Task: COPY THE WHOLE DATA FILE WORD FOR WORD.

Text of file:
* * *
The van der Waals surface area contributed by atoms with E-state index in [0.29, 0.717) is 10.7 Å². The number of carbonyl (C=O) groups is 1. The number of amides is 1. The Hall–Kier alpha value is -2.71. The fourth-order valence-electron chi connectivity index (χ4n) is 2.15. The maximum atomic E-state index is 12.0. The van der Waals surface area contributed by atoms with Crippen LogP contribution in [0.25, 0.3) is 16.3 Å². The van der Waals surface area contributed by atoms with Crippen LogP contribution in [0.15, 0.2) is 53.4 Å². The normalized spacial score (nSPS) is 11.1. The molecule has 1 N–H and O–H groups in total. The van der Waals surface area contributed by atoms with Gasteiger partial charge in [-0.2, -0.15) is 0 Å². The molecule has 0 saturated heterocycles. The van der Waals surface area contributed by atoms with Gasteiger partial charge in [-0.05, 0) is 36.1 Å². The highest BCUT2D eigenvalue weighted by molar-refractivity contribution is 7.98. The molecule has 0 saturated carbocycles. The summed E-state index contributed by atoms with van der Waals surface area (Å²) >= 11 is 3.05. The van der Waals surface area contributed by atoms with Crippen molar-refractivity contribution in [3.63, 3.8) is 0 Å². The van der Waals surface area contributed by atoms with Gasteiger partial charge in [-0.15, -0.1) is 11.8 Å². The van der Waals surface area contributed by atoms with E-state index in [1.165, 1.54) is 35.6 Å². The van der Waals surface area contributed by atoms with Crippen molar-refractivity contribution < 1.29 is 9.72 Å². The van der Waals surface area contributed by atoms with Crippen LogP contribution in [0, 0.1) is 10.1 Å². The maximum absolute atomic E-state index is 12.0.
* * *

The van der Waals surface area contributed by atoms with E-state index in [0.29, 0.717) is 10.7 Å². The number of carbonyl (C=O) groups is 1. The number of amides is 1. The Hall–Kier alpha value is -2.71. The fourth-order valence-electron chi connectivity index (χ4n) is 2.15. The maximum atomic E-state index is 12.0. The van der Waals surface area contributed by atoms with Crippen LogP contribution in [0.25, 0.3) is 16.3 Å². The van der Waals surface area contributed by atoms with Crippen LogP contribution in [0.15, 0.2) is 53.4 Å². The normalized spacial score (nSPS) is 11.1. The molecule has 1 N–H and O–H groups in total. The van der Waals surface area contributed by atoms with Gasteiger partial charge in [-0.2, -0.15) is 0 Å². The molecule has 0 saturated heterocycles. The van der Waals surface area contributed by atoms with Gasteiger partial charge in [-0.05, 0) is 36.1 Å². The highest BCUT2D eigenvalue weighted by molar-refractivity contribution is 7.98. The molecule has 0 saturated carbocycles. The summed E-state index contributed by atoms with van der Waals surface area (Å²) >= 11 is 3.05. The van der Waals surface area contributed by atoms with Crippen molar-refractivity contribution in [3.63, 3.8) is 0 Å². The van der Waals surface area contributed by atoms with Gasteiger partial charge in [-0.15, -0.1) is 11.8 Å². The van der Waals surface area contributed by atoms with E-state index in [1.165, 1.54) is 35.6 Å². The van der Waals surface area contributed by atoms with Crippen molar-refractivity contribution < 1.29 is 9.72 Å². The van der Waals surface area contributed by atoms with Crippen LogP contribution in [0, 0.1) is 10.1 Å². The maximum absolute atomic E-state index is 12.0.